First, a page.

Funding

This research was supported by the Peanut Foundation, the National Peanut Board and USDA National Institute of Food and Agriculture Hatch project TEX08835 to MDB. The Peanut Foundation specifically supported the targeted resequencing and provided graduate student support. Grant funds allow for payment of publication cost. Genotyping and technical support were provided by funding from the National Peanut Board and NIFA. Mention of trade names or commercial products in this article is solely for the purpose of providing specific information and does not imply recommendation or endorsement by the U.S. Department of Agriculture. Any opinions, findings, conclusions or recommendations expressed in this publication are those of the author(s) and do not necessarily reflect the view of the U.S. Department of Agriculture.

Acknowledgments

The authors wish to thank Petar Grozdanov at the Texas Tech Health Sciences Core Facilities Center and Steven Hoffman of Fluidigm Corporation for technical assistance.

Conflicts of Interest

The authors declare no conflict of interest.

Availability of Data and Materials

Summary of the datasets generated and/or analyzed during this study are available in supplementary files. The authors confirm that all data underlying the findings are fully available without restriction. Assemblies and variant information described in this manuscript have been deposited at Figshare at the following URL: https://dx.doi.org/10.6084/m9.figshare.c.4846398. SAM files of raw read data for each of the accessions have been deposited in the NCBI SRA database under bioproject PRJNA605472.

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Figure 1. GATK pipeline for SNP identification and target selection (for the OLin method, the SNP identification pipeline would be the same expect for the alignment with the OLin transcriptome sequence instead of the synthetic tetraploid genome reference).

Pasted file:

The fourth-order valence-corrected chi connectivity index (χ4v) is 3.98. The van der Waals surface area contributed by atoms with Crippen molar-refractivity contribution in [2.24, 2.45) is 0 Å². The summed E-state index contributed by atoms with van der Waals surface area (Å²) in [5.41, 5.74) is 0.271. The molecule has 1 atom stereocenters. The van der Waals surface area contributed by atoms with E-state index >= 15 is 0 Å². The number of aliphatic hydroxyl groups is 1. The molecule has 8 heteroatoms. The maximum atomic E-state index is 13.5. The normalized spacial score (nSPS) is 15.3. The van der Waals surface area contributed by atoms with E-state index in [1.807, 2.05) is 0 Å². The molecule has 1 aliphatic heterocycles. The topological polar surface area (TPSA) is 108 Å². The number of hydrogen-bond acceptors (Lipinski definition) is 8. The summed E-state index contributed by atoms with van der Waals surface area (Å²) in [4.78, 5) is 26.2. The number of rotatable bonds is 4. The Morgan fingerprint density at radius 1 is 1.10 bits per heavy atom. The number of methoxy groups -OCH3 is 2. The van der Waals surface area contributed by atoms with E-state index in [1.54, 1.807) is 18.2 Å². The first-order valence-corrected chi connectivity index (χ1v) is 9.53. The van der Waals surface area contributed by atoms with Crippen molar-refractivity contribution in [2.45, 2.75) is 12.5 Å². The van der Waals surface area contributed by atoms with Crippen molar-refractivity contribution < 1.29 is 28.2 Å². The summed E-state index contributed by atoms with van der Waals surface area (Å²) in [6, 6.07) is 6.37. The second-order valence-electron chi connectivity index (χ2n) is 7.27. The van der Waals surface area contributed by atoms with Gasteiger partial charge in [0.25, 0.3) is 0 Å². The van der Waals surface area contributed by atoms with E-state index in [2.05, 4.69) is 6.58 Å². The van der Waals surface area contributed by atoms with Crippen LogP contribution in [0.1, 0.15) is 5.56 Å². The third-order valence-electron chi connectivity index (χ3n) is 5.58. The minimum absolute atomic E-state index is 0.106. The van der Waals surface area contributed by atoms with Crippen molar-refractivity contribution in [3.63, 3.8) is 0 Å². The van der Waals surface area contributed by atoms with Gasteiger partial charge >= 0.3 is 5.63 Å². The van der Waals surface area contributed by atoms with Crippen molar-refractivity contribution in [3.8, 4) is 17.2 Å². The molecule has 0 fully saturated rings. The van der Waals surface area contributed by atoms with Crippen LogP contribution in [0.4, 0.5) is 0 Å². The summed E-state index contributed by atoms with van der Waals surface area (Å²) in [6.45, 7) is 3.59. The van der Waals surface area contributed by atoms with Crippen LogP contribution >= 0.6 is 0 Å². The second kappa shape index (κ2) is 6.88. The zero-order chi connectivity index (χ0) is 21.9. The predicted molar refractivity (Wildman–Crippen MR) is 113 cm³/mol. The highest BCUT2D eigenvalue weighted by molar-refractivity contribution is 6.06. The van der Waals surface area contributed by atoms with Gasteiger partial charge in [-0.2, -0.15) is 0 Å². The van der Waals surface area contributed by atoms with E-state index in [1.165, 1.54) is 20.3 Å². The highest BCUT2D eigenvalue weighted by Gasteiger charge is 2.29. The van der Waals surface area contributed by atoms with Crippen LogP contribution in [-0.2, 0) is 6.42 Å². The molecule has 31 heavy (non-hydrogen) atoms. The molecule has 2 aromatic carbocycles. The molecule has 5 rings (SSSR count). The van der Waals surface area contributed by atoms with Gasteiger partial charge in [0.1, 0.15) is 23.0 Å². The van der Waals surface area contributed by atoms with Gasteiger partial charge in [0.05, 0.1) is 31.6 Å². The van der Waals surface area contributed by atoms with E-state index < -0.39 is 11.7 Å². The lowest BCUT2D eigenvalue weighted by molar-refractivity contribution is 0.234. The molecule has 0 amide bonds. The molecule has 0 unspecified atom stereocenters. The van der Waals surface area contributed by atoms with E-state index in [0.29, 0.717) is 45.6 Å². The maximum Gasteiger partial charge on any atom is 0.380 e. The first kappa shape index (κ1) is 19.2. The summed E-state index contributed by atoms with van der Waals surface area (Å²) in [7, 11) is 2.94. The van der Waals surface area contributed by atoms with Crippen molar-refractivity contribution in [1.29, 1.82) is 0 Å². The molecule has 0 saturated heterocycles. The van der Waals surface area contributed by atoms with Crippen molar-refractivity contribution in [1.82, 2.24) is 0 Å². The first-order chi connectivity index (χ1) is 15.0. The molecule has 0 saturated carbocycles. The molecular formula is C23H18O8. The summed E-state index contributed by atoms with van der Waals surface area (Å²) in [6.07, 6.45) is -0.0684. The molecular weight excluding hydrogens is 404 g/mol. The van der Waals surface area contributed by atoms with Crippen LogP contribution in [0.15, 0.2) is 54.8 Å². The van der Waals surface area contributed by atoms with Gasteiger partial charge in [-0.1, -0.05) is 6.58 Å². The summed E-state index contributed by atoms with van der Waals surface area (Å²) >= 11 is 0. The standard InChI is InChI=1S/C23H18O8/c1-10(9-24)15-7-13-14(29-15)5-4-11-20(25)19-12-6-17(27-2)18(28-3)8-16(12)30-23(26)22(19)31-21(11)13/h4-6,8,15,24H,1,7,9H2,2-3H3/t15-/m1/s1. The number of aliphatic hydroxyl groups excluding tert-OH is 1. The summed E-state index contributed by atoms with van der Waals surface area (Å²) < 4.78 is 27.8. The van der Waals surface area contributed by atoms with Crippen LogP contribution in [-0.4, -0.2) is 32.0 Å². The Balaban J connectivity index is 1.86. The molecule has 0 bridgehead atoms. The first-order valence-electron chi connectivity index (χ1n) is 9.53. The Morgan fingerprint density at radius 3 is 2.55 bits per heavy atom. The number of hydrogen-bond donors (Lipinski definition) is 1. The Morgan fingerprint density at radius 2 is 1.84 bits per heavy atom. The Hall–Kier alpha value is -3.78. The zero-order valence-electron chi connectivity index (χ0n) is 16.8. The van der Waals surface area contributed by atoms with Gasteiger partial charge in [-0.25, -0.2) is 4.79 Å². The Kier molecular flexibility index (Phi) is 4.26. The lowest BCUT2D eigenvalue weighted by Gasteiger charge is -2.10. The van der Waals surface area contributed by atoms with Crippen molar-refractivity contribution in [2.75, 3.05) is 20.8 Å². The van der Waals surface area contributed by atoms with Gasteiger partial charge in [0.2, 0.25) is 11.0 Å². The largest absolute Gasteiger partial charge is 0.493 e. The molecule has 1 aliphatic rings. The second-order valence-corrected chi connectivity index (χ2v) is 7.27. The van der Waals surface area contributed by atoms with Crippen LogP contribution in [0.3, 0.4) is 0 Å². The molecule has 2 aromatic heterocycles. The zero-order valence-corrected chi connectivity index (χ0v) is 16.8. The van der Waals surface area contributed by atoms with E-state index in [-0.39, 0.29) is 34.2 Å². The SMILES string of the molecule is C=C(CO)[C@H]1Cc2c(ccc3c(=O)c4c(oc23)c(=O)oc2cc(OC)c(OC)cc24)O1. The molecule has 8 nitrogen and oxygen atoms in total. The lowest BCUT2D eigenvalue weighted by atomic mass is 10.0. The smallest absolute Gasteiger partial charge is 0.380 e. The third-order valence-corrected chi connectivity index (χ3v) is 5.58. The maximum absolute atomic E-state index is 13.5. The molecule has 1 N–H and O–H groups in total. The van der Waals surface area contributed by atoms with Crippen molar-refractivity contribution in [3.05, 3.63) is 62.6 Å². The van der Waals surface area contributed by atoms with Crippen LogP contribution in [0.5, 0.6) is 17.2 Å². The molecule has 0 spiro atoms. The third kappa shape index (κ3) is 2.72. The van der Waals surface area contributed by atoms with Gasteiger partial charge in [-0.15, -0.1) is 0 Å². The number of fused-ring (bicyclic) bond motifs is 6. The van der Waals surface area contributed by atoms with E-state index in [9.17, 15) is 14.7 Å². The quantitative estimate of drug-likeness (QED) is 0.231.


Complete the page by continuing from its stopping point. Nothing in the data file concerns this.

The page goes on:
Figure 1. GATK pipeline for SNP identification and target selection (for the OLin method, the SNP identification pipeline would be the same expect for the alignment with the OLin transcriptome sequence instead of the synthetic tetraploid genome reference).
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Figure 2. MiSeq Sequencing Run Distribution of reads by Peanut Accession on MiSeq (250X2) (total reads: 30,153,796; PF Reads (Reads that have passed Illumina quality filter): 24,430,536) (each index corresponds to a different plant accession, given in Supplemental Table S5). Red bars indicate the accessions that failed to amplify satisfactorily.
Figure 2. MiSeq Sequencing Run Distribution of reads by Peanut Accession on MiSeq (250X2) (total reads: 30,153,796; PF Reads (Reads that have passed Illumina quality filter): 24,430,536) (each index corresponds to a different plant accession, given in Supplemental Table S5). Red bars indicate the accessions that failed to amplify satisfactorily.
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Figure 3. Example of validation of SNP calls derived from MiSeq using KASP markers.
Figure 3. Example of validation of SNP calls derived from MiSeq using KASP markers.